Many other duties followed in the years to come, including work on the primary mirrors of the inch reflector at Haute-Provence Observatory and the inch reflector at Pic du Midi. In Texereau was invited to McDonald Observatory in Texas to see what could be done about the soft star images of the inch reflector.
That summer he performed 17 daily figuring steps on the inch secondary mirror, and after each step he put the uncoated mirror back on the telescope for star tests at night.
Somehow, I suspect he did! Can anyone give the correct pronounciation of Jean Texereau’s name? Log in to Reply. Roger, sorry for this sad news, thanks for posting this memoriam. I followed M. Texereau’s book in making my scopes in the late 80s and early 90s. I am especially indebted for his formulae for the Foucault test. Mind you, it gave me fits trying to figure it out! Terry, for “Texereau” just say “Tex-er-oh”; his first name is more of a problem for English-speaking people.
You can imagine saying “Zhawn” but with the final “n” being silent. I have a quick question for you. Nick, you raise an interesting point. In the U. We also had Allyn J. So you might be right that Texereau was the first to argue for a starting aperture as large as 8 inches mm.
Bon voyage to M. Texereau, and condolences to his friends and family. I am thrilled to know that he enjoyed a rich and long life, in part evidenced by the half empty bottle of Bourgogne sitting next to him at age 86!
If you’ve ever tried to explain, in writing, how to do something, then it is easy to marvel at Texereau’s achievement in “How To Make A Telescope”. This is especially deserved considering he tackled a subject containing as much subtlety as grinding a mirror, then goes on to present that information for two optical designs and all the other components that together make a functioning instrument.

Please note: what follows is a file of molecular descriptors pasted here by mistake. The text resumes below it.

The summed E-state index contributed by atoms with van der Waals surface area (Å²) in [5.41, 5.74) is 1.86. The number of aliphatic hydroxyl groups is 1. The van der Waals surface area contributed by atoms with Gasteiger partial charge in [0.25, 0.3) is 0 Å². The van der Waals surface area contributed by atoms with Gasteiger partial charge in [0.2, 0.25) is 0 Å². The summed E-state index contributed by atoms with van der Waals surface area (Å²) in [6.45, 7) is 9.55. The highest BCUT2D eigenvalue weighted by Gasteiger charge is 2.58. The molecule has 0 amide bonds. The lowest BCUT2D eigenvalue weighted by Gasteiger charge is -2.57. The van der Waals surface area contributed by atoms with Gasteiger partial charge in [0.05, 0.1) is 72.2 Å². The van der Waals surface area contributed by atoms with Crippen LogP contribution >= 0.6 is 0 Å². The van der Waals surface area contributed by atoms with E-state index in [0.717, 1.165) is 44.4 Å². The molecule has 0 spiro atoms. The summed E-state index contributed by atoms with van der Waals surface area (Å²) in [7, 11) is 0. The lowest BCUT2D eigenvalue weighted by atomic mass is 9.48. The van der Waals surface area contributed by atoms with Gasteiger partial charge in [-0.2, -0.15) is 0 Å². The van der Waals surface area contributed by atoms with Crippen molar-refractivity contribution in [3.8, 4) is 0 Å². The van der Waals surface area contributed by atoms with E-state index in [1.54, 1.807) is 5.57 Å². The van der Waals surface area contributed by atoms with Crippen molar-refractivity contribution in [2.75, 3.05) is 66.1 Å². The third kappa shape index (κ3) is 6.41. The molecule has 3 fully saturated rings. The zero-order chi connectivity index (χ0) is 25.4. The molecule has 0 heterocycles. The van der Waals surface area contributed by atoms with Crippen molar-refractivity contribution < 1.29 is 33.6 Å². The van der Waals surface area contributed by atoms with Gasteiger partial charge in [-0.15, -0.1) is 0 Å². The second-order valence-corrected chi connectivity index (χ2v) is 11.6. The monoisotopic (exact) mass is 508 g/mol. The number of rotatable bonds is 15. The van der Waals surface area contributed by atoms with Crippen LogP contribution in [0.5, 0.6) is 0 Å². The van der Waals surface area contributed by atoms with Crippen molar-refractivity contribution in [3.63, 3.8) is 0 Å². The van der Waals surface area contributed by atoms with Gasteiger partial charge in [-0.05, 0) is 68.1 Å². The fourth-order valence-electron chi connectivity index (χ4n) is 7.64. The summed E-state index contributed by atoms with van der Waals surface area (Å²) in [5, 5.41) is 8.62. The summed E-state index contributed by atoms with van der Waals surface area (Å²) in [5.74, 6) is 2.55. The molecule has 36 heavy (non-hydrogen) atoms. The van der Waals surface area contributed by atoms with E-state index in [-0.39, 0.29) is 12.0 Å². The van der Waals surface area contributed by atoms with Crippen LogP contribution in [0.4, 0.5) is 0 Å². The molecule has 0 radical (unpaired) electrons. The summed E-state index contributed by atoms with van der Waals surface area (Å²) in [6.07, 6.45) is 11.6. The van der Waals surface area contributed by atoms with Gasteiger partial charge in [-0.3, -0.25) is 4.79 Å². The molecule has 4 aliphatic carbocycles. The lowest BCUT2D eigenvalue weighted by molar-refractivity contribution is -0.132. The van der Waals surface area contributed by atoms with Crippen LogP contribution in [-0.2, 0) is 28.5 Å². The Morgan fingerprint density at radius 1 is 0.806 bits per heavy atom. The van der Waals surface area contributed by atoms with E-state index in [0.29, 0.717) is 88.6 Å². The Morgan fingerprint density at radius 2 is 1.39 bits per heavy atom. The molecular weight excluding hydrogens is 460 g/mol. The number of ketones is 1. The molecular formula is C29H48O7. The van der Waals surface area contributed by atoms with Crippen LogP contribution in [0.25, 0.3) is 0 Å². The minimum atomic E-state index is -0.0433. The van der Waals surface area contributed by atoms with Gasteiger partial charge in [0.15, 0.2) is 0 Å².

I’m exhausted and my head hurts just thinking about it. I’m pulling my copy off the bookshelf now to reminisce. Nick, I agree with your idea. Although it was not published until much later than Texereau’s “How To Make A Telescope”, the “Handbook For Telescope Making” by Neale Howard first published in recommends, on page 5, making an eight inch F7 over a six inch mirror as “only a little more difficult to grind and polish” than a six inch mirror and “the extra trouble in making it is more than compensated by the fact that it has almost twice as much area”.
Howard’s book was my introduction to the hobby in the ‘s but it was Mr. Texereau’s book that I finished that first mirror with. Texereau’s treatment of the figuring process removed the frustration I was feeling by providing the knowledge that was needed for me to understand how to successfully complete the mirror. I am indebted to both men for what has become a lifelong hobby.
Constant Contact Use. Emails are serviced by Constant Contact. David Vernet. Roger Sinnot. Roger Sinnott. Comments Terry Atwood February 11, at am Can anyone give the correct pronounciation of Jean Texereau’s name? Log in to Reply You must be logged in to post a comment.
Roger Sinnott February 11, at am Terry, for “Texereau” just say “Tex-er-oh”; his first name is more of a problem for English-speaking people. Nick February 11, at pm I have a quick question for you. Roger Sinnott February 11, at pm Nick, you raise an interesting point.
Pete Grady February 15, at am Bon voyage to M. Paul Rothove February 15, at pm Nick, I agree with your idea.